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Night at the Museum

Museum docent Oxsana Kozlova guides students through the Erarta Museum after hours.
Museum docent Oxsana Kozlova guides students through the Erarta Museum after hours.

Small chatters of excitement spread throughout the crowd as the museum went dark promptly at 10PM. The Erarta was different from most museums students visited in Russia, as it was the largest non-governmental collection of contemporary art. The structure itself dated back to the Stalin period but the art found behind the doors was the product of younger generations.

As flashlights clicked on, students began guided tours of The Erarta’s five floors. New surprises and enchantments were unveiled around each corner. One turn a young dancer and musician came to life; another turn a life-size installation of “The Last Supper” featuring disciples under canvas with a thorn wreath overhead. Students illuminated their paths using the glow of small flashlights. “With the flashlights you focused on one thing at a time. You really got to know (the art),” said Ciara McManus of the Fashion Institute of Technology.

Having artwork reveal its intricacies as students were only feet away, docents helped uncover the deeper meaning of many pieces and shined light on the history of their Russian creators. On many occasions, the art did not share one specific story but encouraged more questions. “There was a contemporary theme where it was left up to you…there was an interpretation of culture,” said Tyler Lathrope of the University of Connecticut.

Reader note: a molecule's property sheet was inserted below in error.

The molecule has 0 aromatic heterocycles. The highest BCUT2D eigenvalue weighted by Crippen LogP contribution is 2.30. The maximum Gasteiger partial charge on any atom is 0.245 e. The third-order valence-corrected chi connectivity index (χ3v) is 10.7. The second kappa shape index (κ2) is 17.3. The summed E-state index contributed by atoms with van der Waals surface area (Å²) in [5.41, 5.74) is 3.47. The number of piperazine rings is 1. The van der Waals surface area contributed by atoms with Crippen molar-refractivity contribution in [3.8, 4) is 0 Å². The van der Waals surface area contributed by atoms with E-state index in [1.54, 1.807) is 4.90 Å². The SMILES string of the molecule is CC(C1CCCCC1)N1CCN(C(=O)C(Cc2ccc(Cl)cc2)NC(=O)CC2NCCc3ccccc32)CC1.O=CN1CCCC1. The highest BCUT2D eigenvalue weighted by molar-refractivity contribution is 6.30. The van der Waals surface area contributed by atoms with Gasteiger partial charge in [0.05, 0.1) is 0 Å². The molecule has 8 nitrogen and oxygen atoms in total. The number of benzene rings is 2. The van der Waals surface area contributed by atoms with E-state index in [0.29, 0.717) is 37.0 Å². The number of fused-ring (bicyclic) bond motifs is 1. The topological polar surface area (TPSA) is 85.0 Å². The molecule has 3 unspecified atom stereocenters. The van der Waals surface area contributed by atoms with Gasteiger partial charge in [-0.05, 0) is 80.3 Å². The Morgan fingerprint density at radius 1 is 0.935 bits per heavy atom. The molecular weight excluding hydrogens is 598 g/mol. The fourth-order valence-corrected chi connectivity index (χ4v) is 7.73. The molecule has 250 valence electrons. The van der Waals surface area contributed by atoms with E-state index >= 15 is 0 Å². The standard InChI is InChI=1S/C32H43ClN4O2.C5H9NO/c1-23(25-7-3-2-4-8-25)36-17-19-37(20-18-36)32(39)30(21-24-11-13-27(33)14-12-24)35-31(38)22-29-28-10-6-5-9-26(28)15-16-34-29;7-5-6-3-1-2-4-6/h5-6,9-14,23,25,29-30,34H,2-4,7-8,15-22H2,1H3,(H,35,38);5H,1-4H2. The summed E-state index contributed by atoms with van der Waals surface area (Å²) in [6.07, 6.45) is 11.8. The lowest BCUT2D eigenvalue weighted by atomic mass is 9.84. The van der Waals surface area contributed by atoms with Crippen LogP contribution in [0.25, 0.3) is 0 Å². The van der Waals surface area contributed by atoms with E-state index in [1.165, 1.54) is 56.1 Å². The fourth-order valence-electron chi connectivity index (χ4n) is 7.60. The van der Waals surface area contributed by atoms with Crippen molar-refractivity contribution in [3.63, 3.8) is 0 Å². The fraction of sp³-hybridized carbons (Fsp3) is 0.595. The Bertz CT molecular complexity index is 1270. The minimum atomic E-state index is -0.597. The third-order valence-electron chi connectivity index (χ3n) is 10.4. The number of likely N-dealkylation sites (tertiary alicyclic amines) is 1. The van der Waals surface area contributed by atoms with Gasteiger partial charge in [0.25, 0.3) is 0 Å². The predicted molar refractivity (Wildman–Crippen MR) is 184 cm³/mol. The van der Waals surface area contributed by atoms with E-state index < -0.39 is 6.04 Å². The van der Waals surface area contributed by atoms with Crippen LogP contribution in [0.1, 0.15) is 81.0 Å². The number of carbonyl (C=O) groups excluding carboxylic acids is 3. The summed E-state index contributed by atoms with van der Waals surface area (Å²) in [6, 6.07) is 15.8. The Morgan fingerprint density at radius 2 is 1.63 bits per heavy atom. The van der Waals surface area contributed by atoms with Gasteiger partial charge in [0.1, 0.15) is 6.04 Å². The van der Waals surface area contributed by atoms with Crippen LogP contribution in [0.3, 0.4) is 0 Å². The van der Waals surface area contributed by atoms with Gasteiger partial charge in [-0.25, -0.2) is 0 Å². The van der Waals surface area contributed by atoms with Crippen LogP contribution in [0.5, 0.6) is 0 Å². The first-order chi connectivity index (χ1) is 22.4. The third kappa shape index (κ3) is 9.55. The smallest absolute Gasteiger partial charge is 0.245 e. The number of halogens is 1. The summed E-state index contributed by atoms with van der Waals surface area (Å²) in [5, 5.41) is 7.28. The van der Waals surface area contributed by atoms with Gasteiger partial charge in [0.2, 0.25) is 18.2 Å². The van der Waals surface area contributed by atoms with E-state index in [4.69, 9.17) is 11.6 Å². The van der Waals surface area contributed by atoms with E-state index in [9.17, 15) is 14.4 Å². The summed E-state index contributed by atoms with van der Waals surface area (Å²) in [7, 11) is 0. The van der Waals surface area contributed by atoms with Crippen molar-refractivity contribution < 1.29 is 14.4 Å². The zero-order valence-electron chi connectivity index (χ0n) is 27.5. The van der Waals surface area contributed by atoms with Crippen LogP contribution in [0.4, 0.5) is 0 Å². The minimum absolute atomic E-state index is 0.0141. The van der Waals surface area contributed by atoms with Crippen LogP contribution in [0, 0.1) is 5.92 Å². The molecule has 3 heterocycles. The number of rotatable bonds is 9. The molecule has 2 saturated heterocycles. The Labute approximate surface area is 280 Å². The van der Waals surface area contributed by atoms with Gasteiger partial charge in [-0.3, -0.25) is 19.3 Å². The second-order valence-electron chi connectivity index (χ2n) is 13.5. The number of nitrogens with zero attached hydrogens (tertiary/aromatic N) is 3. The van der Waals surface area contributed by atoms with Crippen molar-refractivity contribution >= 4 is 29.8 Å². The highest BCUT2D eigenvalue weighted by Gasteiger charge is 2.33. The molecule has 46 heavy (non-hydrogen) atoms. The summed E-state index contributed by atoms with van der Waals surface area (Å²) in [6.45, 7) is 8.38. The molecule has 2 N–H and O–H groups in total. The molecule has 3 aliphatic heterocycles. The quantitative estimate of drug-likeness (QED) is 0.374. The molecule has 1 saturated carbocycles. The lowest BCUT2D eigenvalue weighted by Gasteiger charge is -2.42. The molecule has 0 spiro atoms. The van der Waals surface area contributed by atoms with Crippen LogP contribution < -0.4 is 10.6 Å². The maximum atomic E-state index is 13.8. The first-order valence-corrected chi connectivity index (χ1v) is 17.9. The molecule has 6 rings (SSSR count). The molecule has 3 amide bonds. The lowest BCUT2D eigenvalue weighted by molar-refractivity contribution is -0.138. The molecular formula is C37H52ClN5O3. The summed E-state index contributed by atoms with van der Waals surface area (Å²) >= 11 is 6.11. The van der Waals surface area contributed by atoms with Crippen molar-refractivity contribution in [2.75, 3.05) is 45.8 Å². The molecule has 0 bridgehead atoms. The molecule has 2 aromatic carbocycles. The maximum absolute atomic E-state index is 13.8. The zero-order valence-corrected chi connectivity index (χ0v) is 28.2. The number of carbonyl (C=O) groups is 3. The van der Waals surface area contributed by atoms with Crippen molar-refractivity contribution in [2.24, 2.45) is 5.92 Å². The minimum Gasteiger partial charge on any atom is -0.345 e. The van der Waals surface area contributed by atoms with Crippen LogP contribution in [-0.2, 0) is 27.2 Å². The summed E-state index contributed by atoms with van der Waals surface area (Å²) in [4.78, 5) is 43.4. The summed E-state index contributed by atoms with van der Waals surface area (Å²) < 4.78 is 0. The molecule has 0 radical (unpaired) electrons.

Kelly Bermudez, of Washington State University, tours the Erarta Museum examining each piece with her flashlight.
Kelly Bermudez, of Washington State University, tours the Erarta Museum examining each piece with her flashlight.

Aside from the pieces of art themselves, museum staff shared the struggles of contemporary art within the Russian society. While the Erarta worked hard to recognize gifted artists with unique approaches, more traditional Russian generations preferred an academic or classical style. Still in its infancy and celebrating its fourth birthday on September 27th, The Erarta Museum typically attracted younger guests – not so different from the students who walked its galleries that night.

Students enter the Erarta Museum right at dusk to explore the contemporary galleries in the dark.
Students enter the Erarta Museum right at dusk to explore the contemporary galleries in the dark.

Having toured the city of Saint Petersburg for days, students were excited to be out of the crowds and allowed this unique opportunity to privately tour the Erarta Museum. “It felt so special like it was just for us,” said Amy Anderson of The University of Kansas. As they exited through the Erata’s front doors, it was evident that both the works as well as the Russian hospitality made a lasting impression.

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  • Culture
  • Life on Land

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